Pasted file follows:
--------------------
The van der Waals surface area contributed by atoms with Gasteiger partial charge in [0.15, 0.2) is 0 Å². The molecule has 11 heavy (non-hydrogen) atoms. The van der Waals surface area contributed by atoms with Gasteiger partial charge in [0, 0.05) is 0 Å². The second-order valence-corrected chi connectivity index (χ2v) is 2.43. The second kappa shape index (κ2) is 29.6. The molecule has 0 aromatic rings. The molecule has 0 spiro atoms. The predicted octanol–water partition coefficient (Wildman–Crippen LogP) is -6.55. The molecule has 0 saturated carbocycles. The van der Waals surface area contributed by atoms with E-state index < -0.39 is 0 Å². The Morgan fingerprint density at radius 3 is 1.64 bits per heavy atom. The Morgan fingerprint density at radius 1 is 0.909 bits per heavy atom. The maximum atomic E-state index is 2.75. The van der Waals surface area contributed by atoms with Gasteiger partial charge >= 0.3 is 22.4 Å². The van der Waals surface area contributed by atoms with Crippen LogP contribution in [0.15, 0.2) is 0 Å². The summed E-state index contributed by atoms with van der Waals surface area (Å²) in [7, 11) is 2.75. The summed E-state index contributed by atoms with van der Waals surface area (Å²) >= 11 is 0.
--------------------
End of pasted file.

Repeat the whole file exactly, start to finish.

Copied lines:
The van der Waals surface area contributed by atoms with Gasteiger partial charge in [0.15, 0.2) is 0 Å². The molecule has 11 heavy (non-hydrogen) atoms. The van der Waals surface area contributed by atoms with Gasteiger partial charge in [0, 0.05) is 0 Å². The second-order valence-corrected chi connectivity index (χ2v) is 2.43. The second kappa shape index (κ2) is 29.6. The molecule has 0 aromatic rings. The molecule has 0 spiro atoms. The predicted octanol–water partition coefficient (Wildman–Crippen LogP) is -6.55. The molecule has 0 saturated carbocycles. The van der Waals surface area contributed by atoms with E-state index < -0.39 is 0 Å². The Morgan fingerprint density at radius 3 is 1.64 bits per heavy atom. The Morgan fingerprint density at radius 1 is 0.909 bits per heavy atom. The maximum atomic E-state index is 2.75. The van der Waals surface area contributed by atoms with Gasteiger partial charge >= 0.3 is 22.4 Å². The van der Waals surface area contributed by atoms with Crippen LogP contribution in [0.15, 0.2) is 0 Å². The summed E-state index contributed by atoms with van der Waals surface area (Å²) in [7, 11) is 2.75. The summed E-state index contributed by atoms with van der Waals surface area (Å²) >= 11 is 0.